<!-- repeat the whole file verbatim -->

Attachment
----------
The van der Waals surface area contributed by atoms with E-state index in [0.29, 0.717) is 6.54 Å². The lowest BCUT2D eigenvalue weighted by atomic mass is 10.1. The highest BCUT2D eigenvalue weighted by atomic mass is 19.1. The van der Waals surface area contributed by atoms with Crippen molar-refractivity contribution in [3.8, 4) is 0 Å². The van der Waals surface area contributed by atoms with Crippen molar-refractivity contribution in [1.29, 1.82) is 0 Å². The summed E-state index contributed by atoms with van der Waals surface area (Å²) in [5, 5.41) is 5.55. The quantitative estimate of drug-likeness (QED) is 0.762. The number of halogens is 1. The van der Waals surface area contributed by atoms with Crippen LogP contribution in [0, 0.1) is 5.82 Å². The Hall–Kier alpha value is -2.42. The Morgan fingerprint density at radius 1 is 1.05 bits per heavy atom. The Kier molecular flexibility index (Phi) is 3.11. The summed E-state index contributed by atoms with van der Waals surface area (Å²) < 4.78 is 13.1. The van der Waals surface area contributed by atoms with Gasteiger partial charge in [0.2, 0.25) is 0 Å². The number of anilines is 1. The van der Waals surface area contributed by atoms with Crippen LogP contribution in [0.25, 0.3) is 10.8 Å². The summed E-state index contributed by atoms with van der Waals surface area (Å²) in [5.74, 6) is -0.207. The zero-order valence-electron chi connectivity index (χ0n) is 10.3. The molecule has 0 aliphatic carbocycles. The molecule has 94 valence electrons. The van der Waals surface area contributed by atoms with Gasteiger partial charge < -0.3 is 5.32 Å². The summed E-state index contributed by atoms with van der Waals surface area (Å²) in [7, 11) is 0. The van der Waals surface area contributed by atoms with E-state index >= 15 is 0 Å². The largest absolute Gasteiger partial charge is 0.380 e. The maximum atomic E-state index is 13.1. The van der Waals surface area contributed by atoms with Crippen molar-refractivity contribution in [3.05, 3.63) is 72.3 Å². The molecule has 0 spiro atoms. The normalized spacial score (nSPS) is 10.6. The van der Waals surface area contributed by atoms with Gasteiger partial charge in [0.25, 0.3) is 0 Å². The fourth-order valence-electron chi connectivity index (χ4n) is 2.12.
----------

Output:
The van der Waals surface area contributed by atoms with E-state index in [0.29, 0.717) is 6.54 Å². The lowest BCUT2D eigenvalue weighted by atomic mass is 10.1. The highest BCUT2D eigenvalue weighted by atomic mass is 19.1. The van der Waals surface area contributed by atoms with Crippen molar-refractivity contribution in [3.8, 4) is 0 Å². The van der Waals surface area contributed by atoms with Crippen molar-refractivity contribution in [1.29, 1.82) is 0 Å². The summed E-state index contributed by atoms with van der Waals surface area (Å²) in [5, 5.41) is 5.55. The quantitative estimate of drug-likeness (QED) is 0.762. The number of halogens is 1. The van der Waals surface area contributed by atoms with Crippen LogP contribution in [0, 0.1) is 5.82 Å². The Hall–Kier alpha value is -2.42. The Morgan fingerprint density at radius 1 is 1.05 bits per heavy atom. The Kier molecular flexibility index (Phi) is 3.11. The summed E-state index contributed by atoms with van der Waals surface area (Å²) < 4.78 is 13.1. The van der Waals surface area contributed by atoms with Gasteiger partial charge in [0.2, 0.25) is 0 Å². The number of anilines is 1. The van der Waals surface area contributed by atoms with Crippen LogP contribution in [0.25, 0.3) is 10.8 Å². The summed E-state index contributed by atoms with van der Waals surface area (Å²) in [5.74, 6) is -0.207. The zero-order valence-electron chi connectivity index (χ0n) is 10.3. The molecule has 0 aliphatic carbocycles. The molecule has 94 valence electrons. The van der Waals surface area contributed by atoms with Gasteiger partial charge < -0.3 is 5.32 Å². The summed E-state index contributed by atoms with van der Waals surface area (Å²) in [7, 11) is 0. The van der Waals surface area contributed by atoms with E-state index >= 15 is 0 Å². The largest absolute Gasteiger partial charge is 0.380 e. The maximum atomic E-state index is 13.1. The van der Waals surface area contributed by atoms with Crippen molar-refractivity contribution in [3.05, 3.63) is 72.3 Å². The molecule has 0 spiro atoms. The normalized spacial score (nSPS) is 10.6. The van der Waals surface area contributed by atoms with Gasteiger partial charge in [0.25, 0.3) is 0 Å². The fourth-order valence-electron chi connectivity index (χ4n) is 2.12.